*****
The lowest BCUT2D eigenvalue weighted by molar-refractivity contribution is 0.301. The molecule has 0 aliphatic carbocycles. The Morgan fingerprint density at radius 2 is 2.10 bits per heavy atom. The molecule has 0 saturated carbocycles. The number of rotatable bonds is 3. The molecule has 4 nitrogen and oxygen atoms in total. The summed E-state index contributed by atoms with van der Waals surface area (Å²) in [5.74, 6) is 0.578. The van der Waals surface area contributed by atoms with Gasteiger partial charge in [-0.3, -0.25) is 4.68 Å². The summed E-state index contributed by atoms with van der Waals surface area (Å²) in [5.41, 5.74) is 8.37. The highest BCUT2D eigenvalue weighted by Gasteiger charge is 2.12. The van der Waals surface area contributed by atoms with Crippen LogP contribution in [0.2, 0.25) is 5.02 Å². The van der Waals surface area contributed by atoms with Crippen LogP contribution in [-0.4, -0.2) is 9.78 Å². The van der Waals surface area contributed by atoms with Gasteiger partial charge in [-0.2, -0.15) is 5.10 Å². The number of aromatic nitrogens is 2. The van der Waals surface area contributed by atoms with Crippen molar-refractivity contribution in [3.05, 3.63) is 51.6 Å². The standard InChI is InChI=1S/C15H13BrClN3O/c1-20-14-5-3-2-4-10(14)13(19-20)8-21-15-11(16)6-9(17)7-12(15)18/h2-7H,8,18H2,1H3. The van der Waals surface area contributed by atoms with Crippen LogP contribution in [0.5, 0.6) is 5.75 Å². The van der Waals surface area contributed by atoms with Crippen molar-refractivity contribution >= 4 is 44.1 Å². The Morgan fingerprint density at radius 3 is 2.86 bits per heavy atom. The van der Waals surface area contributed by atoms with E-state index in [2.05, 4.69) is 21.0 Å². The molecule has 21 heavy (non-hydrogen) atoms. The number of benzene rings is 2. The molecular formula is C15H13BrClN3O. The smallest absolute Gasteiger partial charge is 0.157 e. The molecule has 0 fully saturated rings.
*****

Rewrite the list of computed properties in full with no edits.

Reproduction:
The lowest BCUT2D eigenvalue weighted by molar-refractivity contribution is 0.301. The molecule has 0 aliphatic carbocycles. The Morgan fingerprint density at radius 2 is 2.10 bits per heavy atom. The molecule has 0 saturated carbocycles. The number of rotatable bonds is 3. The molecule has 4 nitrogen and oxygen atoms in total. The summed E-state index contributed by atoms with van der Waals surface area (Å²) in [5.74, 6) is 0.578. The van der Waals surface area contributed by atoms with Gasteiger partial charge in [-0.3, -0.25) is 4.68 Å². The summed E-state index contributed by atoms with van der Waals surface area (Å²) in [5.41, 5.74) is 8.37. The highest BCUT2D eigenvalue weighted by Gasteiger charge is 2.12. The van der Waals surface area contributed by atoms with Crippen LogP contribution in [0.2, 0.25) is 5.02 Å². The van der Waals surface area contributed by atoms with Crippen LogP contribution in [-0.4, -0.2) is 9.78 Å². The van der Waals surface area contributed by atoms with Gasteiger partial charge in [-0.2, -0.15) is 5.10 Å². The number of aromatic nitrogens is 2. The van der Waals surface area contributed by atoms with Crippen molar-refractivity contribution in [3.05, 3.63) is 51.6 Å². The standard InChI is InChI=1S/C15H13BrClN3O/c1-20-14-5-3-2-4-10(14)13(19-20)8-21-15-11(16)6-9(17)7-12(15)18/h2-7H,8,18H2,1H3. The van der Waals surface area contributed by atoms with Crippen LogP contribution in [0.5, 0.6) is 5.75 Å². The van der Waals surface area contributed by atoms with Crippen molar-refractivity contribution >= 4 is 44.1 Å². The Morgan fingerprint density at radius 3 is 2.86 bits per heavy atom. The van der Waals surface area contributed by atoms with E-state index in [2.05, 4.69) is 21.0 Å². The molecule has 21 heavy (non-hydrogen) atoms. The number of benzene rings is 2. The molecular formula is C15H13BrClN3O. The smallest absolute Gasteiger partial charge is 0.157 e. The molecule has 0 fully saturated rings.